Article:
The Danish monarchy is one of the oldest in the world.
Queen Margrethe II's heritage can be traced back more than a thousand years to a king believed to be born in year 958 - Gorm the Old.
Since the 1600s, the Danish monarchy has been a so-called hereditary monarchy, in which the Crown is inherited upon the death of the sovereign.
Until 1953, only male descendants of the king were able to inherit the throne. That was changed in 1953, when, following a referendum, it was determined that female descendants should also be able to inherit the throne, but in such a way, however, that male descendants should have precedence.
It was the amendment of the rules for succession in 1953 that prepared the way for HM The Queen to be able to assume the throne after the death of her father, Frederik 9., on 14 January 1972.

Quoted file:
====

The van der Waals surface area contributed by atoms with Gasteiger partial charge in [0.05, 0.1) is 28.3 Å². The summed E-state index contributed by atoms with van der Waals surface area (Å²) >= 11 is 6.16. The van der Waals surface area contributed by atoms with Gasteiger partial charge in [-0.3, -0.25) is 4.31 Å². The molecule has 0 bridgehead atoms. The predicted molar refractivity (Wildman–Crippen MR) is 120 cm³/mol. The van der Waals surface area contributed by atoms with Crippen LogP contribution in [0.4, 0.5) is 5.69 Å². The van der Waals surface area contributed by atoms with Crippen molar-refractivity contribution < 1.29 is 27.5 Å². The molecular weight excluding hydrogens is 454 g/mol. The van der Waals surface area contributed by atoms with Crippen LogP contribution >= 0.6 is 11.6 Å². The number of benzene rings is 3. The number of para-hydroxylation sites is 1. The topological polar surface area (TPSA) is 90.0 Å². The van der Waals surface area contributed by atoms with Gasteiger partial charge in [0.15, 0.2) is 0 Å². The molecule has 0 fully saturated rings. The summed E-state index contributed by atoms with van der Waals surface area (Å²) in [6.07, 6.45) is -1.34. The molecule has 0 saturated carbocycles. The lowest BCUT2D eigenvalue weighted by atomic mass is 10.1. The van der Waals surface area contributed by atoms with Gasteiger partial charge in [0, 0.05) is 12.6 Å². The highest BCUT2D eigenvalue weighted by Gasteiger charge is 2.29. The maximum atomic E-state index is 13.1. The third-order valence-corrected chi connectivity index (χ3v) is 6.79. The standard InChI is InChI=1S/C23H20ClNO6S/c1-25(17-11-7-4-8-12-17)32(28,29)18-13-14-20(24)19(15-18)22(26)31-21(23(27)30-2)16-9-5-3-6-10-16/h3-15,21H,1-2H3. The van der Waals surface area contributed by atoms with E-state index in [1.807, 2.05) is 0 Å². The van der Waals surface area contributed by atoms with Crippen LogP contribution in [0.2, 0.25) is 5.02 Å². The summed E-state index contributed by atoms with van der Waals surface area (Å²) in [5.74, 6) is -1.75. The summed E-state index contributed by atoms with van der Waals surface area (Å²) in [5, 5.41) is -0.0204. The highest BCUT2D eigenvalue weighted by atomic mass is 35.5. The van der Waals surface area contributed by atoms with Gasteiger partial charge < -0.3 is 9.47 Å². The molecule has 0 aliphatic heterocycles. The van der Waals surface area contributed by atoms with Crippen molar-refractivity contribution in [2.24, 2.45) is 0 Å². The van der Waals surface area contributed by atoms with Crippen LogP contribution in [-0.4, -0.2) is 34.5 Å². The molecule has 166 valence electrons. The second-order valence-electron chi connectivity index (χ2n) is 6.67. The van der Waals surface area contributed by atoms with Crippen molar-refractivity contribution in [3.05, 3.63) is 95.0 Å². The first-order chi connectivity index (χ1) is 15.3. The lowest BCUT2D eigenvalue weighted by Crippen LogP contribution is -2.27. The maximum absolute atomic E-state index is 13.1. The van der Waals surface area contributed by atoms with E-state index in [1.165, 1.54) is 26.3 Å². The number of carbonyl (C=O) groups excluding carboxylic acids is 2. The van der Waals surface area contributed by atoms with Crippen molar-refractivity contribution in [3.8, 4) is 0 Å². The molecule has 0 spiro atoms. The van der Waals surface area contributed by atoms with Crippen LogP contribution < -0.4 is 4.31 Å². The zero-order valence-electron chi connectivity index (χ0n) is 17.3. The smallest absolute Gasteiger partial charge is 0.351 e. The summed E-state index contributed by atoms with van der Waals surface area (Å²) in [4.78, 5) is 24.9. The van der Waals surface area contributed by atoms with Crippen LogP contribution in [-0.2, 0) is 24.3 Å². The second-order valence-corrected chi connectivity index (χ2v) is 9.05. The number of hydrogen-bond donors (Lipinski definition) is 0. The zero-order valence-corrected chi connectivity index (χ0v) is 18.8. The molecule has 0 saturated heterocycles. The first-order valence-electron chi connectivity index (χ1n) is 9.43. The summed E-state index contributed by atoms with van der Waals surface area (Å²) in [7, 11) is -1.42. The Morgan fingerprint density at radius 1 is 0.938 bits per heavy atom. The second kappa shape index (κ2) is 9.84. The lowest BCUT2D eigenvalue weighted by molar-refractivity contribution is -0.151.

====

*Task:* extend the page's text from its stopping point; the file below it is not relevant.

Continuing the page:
With the most recent amendment of the Act of Succession in 2009, equality in the succession to the throne was implemented. This means that the throne is now inherited by the sovereign's oldest child – regardless of gender.
In Denmark, the tradition up to the present has been that the succession to the throne takes place upon the death of the sovereign, as was the case most recently in 1972. In these instances, the succession occurs the moment the sovereign dies.
The upcoming succession to the throne will be different. This time, the succession will take place during the meeting of the Council of State at the moment The Queen has signed a declaration of her abdication.
Upon the succession to the throne, the new sovereign takes charge of all of the functions which, according to the constitution, are incumbent on the head of state.
📷 Keld Navntoft, Kongehuset ©